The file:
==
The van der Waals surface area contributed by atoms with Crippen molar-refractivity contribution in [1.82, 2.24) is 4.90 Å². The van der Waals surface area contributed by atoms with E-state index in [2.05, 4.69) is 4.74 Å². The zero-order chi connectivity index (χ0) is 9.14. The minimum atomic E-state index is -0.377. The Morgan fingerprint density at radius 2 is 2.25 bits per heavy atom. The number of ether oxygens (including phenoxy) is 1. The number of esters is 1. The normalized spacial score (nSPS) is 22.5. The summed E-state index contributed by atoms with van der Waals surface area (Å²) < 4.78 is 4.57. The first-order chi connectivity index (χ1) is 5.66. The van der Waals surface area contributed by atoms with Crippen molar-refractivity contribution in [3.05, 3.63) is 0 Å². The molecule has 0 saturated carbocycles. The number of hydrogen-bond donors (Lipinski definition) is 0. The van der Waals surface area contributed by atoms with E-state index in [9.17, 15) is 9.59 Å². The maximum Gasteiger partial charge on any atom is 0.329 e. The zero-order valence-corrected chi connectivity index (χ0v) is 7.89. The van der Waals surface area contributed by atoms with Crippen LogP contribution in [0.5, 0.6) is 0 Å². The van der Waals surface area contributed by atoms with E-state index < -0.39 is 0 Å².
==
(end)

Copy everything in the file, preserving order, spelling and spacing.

The van der Waals surface area contributed by atoms with Crippen molar-refractivity contribution in [1.82, 2.24) is 4.90 Å². The van der Waals surface area contributed by atoms with E-state index in [2.05, 4.69) is 4.74 Å². The zero-order chi connectivity index (χ0) is 9.14. The minimum atomic E-state index is -0.377. The Morgan fingerprint density at radius 2 is 2.25 bits per heavy atom. The number of ether oxygens (including phenoxy) is 1. The number of esters is 1. The normalized spacial score (nSPS) is 22.5. The summed E-state index contributed by atoms with van der Waals surface area (Å²) < 4.78 is 4.57. The first-order chi connectivity index (χ1) is 5.66. The van der Waals surface area contributed by atoms with Crippen molar-refractivity contribution in [3.05, 3.63) is 0 Å². The molecule has 0 saturated carbocycles. The number of hydrogen-bond donors (Lipinski definition) is 0. The van der Waals surface area contributed by atoms with E-state index in [9.17, 15) is 9.59 Å². The maximum Gasteiger partial charge on any atom is 0.329 e. The zero-order valence-corrected chi connectivity index (χ0v) is 7.89. The van der Waals surface area contributed by atoms with Crippen LogP contribution in [0.5, 0.6) is 0 Å². The van der Waals surface area contributed by atoms with E-state index < -0.39 is 0 Å².